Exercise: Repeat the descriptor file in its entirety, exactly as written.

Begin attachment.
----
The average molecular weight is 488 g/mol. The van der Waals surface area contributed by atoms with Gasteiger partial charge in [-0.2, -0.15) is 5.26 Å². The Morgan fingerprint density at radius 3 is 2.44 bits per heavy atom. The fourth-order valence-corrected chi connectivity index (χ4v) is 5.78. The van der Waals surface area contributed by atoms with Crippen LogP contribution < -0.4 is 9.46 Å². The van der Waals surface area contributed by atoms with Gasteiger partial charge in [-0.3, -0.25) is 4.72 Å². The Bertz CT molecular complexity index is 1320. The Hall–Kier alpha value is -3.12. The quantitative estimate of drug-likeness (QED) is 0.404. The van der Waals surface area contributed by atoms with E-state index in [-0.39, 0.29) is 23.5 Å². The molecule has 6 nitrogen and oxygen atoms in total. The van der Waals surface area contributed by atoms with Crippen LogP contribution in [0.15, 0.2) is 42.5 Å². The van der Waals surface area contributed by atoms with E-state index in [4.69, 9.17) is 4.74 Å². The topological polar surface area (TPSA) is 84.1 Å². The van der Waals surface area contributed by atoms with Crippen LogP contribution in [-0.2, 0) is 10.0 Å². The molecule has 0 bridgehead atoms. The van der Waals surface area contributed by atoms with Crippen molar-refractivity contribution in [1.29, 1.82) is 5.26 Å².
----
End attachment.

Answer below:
The average molecular weight is 488 g/mol. The van der Waals surface area contributed by atoms with Gasteiger partial charge in [-0.2, -0.15) is 5.26 Å². The Morgan fingerprint density at radius 3 is 2.44 bits per heavy atom. The fourth-order valence-corrected chi connectivity index (χ4v) is 5.78. The van der Waals surface area contributed by atoms with Crippen LogP contribution < -0.4 is 9.46 Å². The van der Waals surface area contributed by atoms with Gasteiger partial charge in [-0.3, -0.25) is 4.72 Å². The Bertz CT molecular complexity index is 1320. The Hall–Kier alpha value is -3.12. The quantitative estimate of drug-likeness (QED) is 0.404. The van der Waals surface area contributed by atoms with E-state index in [-0.39, 0.29) is 23.5 Å². The molecule has 6 nitrogen and oxygen atoms in total. The van der Waals surface area contributed by atoms with Crippen LogP contribution in [0.15, 0.2) is 42.5 Å². The van der Waals surface area contributed by atoms with E-state index in [4.69, 9.17) is 4.74 Å². The topological polar surface area (TPSA) is 84.1 Å². The van der Waals surface area contributed by atoms with Crippen LogP contribution in [-0.2, 0) is 10.0 Å². The molecule has 0 bridgehead atoms. The van der Waals surface area contributed by atoms with Crippen molar-refractivity contribution in [1.29, 1.82) is 5.26 Å².